IE–Isla de los Estados, MP–Mitre Peninsula. Values are means with standard deviations in parentheses from surveys in 2018.

Active suspension feeders accounted for 69.2% of the total benthic numerical abundance of invertebrates at IE and 45.1% at MP. The major taxa in this feeding group included the barnacle Balanus laevis (42.7%), unidentified encrusting Lepraliomorpha bryozoan (11.2%), and the bivalve mollusk Gaimardia trapesina (9.9%, Table 2). Herbivorous browsers accounted for 22.2% of the numerical abundance of benthic taxa at MP and 11.6% at IE. The Chilean sea urchin Loxechinus albus comprised 49.4% of the feeding group, followed by the smooth pink gastropod Margarella violacea (13.0%), and the small pink urchin Pseudechinus magellanicus (13.0%). Passive suspension feeders were the next most important feeding group at MP (21.4%) but relatively less abundant at IE (6.5%). The octamerous anemone Bunodactis octoradiata accounted for 58.4% of the abundance in this feeding group, followed by the white stinging anemone Antothoe chilensis (22.4%). Carnivores had similar relative contributions to total abundance of benthic taxa (MP = 8.4% and IE = 7.7%), with the Cinderella sea star Anasterias antarctica (18.9%) and the common hermit crab Pagurus comptus (18.5%) being the most important contributors to this feeding group. Deposit feeders accounted for 3.9% of total benthic abundance at IE and 2.9% at MP. The red spotted worm sea cucumber Chiridota pisanii (75.3%) and the orange brittlestar Ophiomyxa vivipara (17.5%) were the most important species in this feeding group.

Table 2. Top ten invertebrate taxa based on Index of Relative Dominance (IRD).

IRD = % numerical abundance (number of individuals.m-2) x % frequency of occurrence (freq.). Feed. = feeding groups: 1 = passive suspension feeders, 2 –active suspension feeders, 3 = herbivorous browsers, 4 = carnivores, 5 = omnivores, 6 = deposit feeders.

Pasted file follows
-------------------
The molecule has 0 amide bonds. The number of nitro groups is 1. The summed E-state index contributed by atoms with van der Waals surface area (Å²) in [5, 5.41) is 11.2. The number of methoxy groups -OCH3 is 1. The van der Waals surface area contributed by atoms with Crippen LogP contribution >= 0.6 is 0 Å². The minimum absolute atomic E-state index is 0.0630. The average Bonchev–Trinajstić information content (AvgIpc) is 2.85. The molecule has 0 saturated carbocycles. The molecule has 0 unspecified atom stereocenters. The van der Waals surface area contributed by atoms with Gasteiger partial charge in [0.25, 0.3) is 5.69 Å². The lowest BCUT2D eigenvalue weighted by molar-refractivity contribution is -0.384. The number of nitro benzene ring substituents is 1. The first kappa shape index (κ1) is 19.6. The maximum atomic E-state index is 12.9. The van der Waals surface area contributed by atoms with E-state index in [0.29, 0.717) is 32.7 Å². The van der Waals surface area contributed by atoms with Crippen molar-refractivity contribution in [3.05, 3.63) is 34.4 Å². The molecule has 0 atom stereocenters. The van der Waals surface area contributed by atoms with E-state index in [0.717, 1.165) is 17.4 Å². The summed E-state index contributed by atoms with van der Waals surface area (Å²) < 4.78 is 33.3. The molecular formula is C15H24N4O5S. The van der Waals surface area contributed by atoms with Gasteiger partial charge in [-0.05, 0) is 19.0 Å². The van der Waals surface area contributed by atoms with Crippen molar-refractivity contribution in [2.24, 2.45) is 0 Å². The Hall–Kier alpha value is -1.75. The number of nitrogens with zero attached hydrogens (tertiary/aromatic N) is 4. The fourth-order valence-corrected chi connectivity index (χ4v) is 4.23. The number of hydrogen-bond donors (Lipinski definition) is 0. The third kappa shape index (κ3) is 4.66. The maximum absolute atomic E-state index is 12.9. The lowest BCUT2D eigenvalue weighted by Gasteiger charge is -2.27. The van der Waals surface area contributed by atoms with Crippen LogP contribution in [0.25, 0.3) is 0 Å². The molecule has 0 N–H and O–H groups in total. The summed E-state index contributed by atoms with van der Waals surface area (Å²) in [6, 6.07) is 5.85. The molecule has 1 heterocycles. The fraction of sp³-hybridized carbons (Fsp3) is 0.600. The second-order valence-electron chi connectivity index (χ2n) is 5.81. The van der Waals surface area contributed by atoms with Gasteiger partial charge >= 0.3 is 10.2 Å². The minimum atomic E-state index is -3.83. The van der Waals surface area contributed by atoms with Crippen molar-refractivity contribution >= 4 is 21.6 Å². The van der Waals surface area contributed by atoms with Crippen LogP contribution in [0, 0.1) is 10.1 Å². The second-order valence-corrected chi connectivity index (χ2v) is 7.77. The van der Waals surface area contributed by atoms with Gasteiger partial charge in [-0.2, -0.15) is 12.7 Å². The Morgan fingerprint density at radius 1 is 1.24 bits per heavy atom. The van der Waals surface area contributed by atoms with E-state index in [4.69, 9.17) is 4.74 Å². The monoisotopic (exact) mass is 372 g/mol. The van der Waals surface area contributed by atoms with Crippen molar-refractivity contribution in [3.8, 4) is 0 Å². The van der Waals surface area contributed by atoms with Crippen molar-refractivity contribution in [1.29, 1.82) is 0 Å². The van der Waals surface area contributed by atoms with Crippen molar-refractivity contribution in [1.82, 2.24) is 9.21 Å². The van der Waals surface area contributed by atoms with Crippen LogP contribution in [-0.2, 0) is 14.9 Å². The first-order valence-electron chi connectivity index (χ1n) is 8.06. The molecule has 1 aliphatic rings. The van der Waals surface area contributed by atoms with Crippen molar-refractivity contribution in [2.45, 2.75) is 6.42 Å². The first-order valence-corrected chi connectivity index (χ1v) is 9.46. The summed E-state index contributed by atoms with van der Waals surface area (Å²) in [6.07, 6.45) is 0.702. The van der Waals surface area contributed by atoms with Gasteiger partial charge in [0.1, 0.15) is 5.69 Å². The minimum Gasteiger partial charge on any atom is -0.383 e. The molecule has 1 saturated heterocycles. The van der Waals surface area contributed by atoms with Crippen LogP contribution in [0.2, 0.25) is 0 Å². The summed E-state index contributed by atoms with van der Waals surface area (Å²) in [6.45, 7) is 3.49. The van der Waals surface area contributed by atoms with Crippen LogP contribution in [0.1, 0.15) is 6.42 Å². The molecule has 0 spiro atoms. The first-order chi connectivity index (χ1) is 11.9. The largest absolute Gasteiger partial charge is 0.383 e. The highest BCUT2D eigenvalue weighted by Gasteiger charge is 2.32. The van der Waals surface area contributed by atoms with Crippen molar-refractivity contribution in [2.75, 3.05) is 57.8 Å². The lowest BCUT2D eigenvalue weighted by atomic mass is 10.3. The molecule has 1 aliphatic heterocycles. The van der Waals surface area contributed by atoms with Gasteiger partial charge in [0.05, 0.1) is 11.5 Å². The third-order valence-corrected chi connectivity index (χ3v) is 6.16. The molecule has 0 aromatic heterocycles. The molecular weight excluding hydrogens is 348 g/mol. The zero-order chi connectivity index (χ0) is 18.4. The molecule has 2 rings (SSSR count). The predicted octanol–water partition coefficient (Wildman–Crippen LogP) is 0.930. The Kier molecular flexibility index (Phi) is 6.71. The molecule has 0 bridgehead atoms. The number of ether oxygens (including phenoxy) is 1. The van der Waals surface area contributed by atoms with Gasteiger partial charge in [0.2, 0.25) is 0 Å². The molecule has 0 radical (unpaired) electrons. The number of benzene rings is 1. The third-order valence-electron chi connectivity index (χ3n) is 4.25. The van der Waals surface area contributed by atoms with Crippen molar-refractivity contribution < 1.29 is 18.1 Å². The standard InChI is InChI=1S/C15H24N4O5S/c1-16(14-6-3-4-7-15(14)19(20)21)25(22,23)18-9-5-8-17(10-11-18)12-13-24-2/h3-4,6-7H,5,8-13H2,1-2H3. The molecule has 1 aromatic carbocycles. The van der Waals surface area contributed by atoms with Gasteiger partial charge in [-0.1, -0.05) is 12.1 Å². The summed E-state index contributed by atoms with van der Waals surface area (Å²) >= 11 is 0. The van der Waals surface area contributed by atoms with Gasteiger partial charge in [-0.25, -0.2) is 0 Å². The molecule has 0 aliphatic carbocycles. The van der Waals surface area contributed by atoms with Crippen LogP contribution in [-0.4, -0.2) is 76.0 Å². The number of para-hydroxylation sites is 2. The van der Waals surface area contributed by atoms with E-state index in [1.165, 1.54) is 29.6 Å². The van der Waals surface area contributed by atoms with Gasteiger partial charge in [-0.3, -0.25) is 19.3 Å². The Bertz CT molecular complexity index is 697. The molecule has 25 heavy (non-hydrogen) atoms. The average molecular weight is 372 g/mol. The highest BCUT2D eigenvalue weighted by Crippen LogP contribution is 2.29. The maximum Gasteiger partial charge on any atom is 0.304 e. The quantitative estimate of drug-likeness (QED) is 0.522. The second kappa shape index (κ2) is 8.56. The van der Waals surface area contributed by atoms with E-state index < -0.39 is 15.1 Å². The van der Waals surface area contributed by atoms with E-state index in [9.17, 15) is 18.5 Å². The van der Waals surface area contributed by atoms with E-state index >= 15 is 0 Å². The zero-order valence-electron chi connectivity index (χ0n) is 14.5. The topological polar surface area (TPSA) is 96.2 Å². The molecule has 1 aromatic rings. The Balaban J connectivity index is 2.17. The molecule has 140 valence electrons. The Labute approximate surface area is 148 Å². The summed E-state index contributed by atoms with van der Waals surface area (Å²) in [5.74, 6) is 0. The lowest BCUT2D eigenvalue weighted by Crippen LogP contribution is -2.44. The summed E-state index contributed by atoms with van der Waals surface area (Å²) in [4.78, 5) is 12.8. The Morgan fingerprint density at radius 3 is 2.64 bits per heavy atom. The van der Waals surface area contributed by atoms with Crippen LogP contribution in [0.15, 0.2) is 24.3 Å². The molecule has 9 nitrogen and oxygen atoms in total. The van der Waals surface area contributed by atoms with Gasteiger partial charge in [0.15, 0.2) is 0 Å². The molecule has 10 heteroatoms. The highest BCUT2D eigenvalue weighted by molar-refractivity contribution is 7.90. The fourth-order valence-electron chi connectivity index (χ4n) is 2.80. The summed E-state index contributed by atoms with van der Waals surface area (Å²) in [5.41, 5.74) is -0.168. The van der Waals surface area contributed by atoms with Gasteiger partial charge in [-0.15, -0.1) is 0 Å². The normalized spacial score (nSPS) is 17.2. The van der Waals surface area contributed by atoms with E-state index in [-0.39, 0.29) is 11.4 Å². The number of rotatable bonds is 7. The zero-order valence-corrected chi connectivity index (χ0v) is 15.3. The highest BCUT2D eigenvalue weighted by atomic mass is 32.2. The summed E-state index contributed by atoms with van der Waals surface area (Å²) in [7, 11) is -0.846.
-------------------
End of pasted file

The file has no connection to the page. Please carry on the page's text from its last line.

We harvested one large M. pyrifera plant (fronds and stipes = 49.1 kg; holdfast = 3.5 kg) and enumerated all individuals to the lowest possible taxa (N = 37, SOM 4). Several species of small amphipods (Paramoera sp., Gondogeneia sp., Jassa cf. alonsoae), isopods (Ischyromene cf. eatoni, Neastacilla sp.), and one free-living polychaete (Proceraea cornuta) accounted for ~ 95% of the individuals observed (Table 3). The bivalve G. trapesina and the bryozoan Membranipora isabelleana were observed growing on the fronds of M. pyrifera and at some locations, we observed entire kelp plants sunk by the weight of large aggregations of G. trapesina on the fronds (Fig 4). On the substrate, these bivalves were observed being consumed by several species of Asteroidea.

Fig 4. The bivalve mollusk Gaimardia trapesina growing on the fronds of Macrocystis pyrifera.

Table 3. Top ten taxa observed on single M. pyrifera plant.

Fronds and stipes = 49.1 kg; holdfast = 3.5 kg. Percentages based on total number of non-colonial individuals (N = 18,770).

Large mobile macro-invertebrates consisted mainly of sea urchins (Echinoidea) and sea stars (Asteroidea). Four species of sea urchins were observed on quantitative transects, with the total density (t = 0.4, p = 0.71) and the proportional contribution of each species (X2 = 2.3, p = 0.50) not significantly different between the two areas. Loxechinus albus was by far the most abundant species, accounting for 76% of total sea urchin density at MP ( = 1.3 ± 1.0 individuals.m-2) and 68% at IE ( = 1.3 ± 1.7 individuals.m-2). Pseudechinus magellanicus accounted for an additional 15% of sea urchin density at MP and 19% at IE. Sea urchins were commonly observed in cracks in the rocks or between the holdfasts of M. pyrifera and were observed feeding on drift algae. In some protected bays, large densities of L. albus were observed feeding on Lessonia spp.

A total of 22 sea star taxa were observed; however, five species accounted for 89% of the total numerical abundance. Of these, Anasterias antarctica accounted for 42% of the total, followed by Asterina fimbriata with 19%, Cosmasterias lurida with 15%, Henricia obesa with 8% and H. studeri with 4%. The contribution of A. antarctica was nearly identical between locations (IE = 42%, MP = 43%). However, A. fimbriata was nearly seven times more abundant at IE ( = 0.16 ± 0.38) compared to MP ( = 0.02 ± 0.05), contributing 21% to total sea star abundance at the former and 5% at the latter. C. lurida had similar densities among locations but comprised 23% of total sea star abundance at MP ( = 0.11 ± 0.10) and 14% at IE ( = 0.11 ± 0.13).